When I do energy audits, as a “bell weather” indicator, I ask the facility manager to tell me about their “leak repair program”. If the facility manager has air compressors or boilers, yet doesn’t have a leak repair program (with inspections about every 6 months or less), then usually I will find an improvement opportunity. It is not fair to say that “common sense is not that common”, because anyone can be easily overwhelmed within today’s digital information flow rate. However, fixing leaks is analogous to stopping bleeding in an emergency room… it is important. To get this on the “radar screen” of a facility manager and occupants, we simply have to communicate that leaks represent bleeding dollars (profits), and that can mean potentially lost salary raises or even jobs. When occupants take the “bleeding” seriously- onsite staff will direct you to where the leaks are happening. If you need tools, an ultrasonic leak detector with headphones can help… and it wouldn’t surprise me if someone develops an “APP” to do that someday.
Estimating Savings from Leaks
Once you find the leak and “estimate” its size, then you can use a variety of charts to approximate the savings. It is OK to be a little conservative (maybe guarantee only 80% of the savings projection) because the paybacks will still be very short. Below are some commonly used charts (so commonly used, I could not find a reference source… but they have been applied for many years with few complaints). Additional charts and software are available online and you may want to visit http://www.compressedairchallenge.org if you want to research further.
The Compressed Air Leak chart below expresses “savings” in kWh, so the average efficiency of the compressor is already factored in.
If you found a 1/8 in air leak at 100 psig, then the annual savings (@ $0.10/kWh) from plugging the leak would be:
=$2,310 per year
Even if it takes $200 to repair the leak, then the payback would be $200/$2,310 = less than .1 years!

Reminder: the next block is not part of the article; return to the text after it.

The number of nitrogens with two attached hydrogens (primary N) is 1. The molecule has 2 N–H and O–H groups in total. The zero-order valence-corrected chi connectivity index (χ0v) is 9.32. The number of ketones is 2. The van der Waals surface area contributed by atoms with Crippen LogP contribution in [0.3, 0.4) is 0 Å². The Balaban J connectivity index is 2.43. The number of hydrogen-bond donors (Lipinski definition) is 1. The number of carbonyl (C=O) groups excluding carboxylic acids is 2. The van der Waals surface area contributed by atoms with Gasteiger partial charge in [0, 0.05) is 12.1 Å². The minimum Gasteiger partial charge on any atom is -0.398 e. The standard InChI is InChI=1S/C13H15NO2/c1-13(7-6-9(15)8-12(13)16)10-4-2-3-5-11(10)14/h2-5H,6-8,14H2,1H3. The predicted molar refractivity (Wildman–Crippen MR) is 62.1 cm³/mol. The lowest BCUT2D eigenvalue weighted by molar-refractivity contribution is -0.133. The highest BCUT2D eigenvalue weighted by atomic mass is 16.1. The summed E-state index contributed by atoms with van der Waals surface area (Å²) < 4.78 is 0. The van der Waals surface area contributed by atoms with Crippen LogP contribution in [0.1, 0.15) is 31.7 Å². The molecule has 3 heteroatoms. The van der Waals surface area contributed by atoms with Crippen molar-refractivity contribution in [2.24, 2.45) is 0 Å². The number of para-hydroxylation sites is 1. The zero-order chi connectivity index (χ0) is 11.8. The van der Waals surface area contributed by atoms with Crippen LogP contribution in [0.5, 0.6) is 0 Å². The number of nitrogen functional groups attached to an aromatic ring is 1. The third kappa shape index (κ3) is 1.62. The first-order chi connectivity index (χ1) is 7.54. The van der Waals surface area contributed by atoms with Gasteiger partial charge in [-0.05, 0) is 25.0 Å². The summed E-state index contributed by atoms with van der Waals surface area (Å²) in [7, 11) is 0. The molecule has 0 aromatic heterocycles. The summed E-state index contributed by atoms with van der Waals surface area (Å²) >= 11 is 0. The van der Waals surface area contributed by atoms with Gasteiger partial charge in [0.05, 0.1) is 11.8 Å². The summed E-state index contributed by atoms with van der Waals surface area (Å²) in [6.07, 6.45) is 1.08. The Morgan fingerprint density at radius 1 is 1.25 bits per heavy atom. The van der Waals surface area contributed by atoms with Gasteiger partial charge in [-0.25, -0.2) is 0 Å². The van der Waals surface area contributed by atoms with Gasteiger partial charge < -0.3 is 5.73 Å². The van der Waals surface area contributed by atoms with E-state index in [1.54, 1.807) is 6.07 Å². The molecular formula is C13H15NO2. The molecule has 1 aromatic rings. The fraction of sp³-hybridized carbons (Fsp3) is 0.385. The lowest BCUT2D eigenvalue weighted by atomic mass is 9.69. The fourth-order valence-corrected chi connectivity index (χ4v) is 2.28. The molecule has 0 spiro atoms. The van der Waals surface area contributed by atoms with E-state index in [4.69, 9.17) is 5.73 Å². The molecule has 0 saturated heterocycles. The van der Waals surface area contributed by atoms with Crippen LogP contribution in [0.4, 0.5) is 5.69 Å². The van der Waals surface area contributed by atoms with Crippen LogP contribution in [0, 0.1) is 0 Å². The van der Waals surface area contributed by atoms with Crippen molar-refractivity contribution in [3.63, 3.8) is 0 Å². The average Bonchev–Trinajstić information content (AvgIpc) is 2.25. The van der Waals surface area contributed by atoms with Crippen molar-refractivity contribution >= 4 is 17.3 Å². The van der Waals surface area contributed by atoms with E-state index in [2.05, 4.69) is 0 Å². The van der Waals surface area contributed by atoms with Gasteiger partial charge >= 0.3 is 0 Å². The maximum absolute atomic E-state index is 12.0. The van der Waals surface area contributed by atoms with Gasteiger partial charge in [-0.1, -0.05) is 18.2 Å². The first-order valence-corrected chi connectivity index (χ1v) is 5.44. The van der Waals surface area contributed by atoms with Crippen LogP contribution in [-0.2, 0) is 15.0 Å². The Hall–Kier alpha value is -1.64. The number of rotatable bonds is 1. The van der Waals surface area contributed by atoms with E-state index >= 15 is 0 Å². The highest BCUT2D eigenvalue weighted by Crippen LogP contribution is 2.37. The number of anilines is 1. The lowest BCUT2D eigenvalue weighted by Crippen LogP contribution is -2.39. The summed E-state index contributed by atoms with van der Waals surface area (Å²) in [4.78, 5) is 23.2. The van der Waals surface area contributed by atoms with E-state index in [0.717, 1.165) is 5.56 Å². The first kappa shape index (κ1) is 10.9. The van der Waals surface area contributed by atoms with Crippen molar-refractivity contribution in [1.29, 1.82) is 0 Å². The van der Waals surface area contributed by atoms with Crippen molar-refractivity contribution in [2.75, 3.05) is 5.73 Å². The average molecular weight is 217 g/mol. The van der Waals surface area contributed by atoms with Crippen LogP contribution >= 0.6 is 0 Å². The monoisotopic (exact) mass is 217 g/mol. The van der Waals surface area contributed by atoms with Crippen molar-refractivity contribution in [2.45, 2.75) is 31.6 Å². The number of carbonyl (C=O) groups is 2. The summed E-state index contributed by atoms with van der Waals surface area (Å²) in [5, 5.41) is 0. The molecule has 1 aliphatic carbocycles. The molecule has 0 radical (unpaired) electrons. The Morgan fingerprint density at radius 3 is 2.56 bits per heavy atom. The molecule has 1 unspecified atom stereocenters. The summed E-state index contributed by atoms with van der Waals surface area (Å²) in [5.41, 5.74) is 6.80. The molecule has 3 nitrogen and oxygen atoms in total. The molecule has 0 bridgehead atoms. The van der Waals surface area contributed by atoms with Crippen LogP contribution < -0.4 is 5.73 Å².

Figure 3. Compressed Air Leak Costs (at 8760 operating hours per year)
Steam Leak Savings Example:
The Steam Chart below shows the energy lost at the point of the leak, so to determine savings, you must incorporate the efficiency of the combustion to determine the amount of energy required to “make up” for the losses. Because the efficiency of combustion is always less than 100%, it takes more energy to “make up” for steam losses. Beyond the savings indicated below, there would also be water, sewer and chemical treatment savings from leak repairs.
Assuming you had a boiler that was 80% efficient, if you found a 1/4 inch steam leak at 110 psia, then the annual savings (@ $5/MMBtu) from plugging the leak would be:
=[(2,000 MMBtu/year)/(.8)] * [($5/MMBtu)]
=[2,500 MMBtu per year is what Boiler would need to “make up”] * [($5/MMBtu)]
=$12,500 per year.
Even if it takes $500 to repair the leak, then the payback would be $500/$12,500 = less than .05 years!
Perhaps these quick survey tools will be helpful for your next energy audit… and remember to always ask about compressed air and steam leaks.
Eric A. Woodroof, Ph.D., is the Chairman of the Board for the Certified Carbon Reduction Manager (CRM) program and he has been a board member of the Certified Energy Manager (CEM) Program since 1999. His clients include government agencies, airports, utilities, cities, universities and foreign governments. Private clients include IBM, Pepsi, GM, Verizon, Hertz, Visteon, JP Morgan-Chase, and Lockheed Martin. In August 2014, he was named to the Association of Energy Engineers (AEE) Energy Managers Hall of Fame.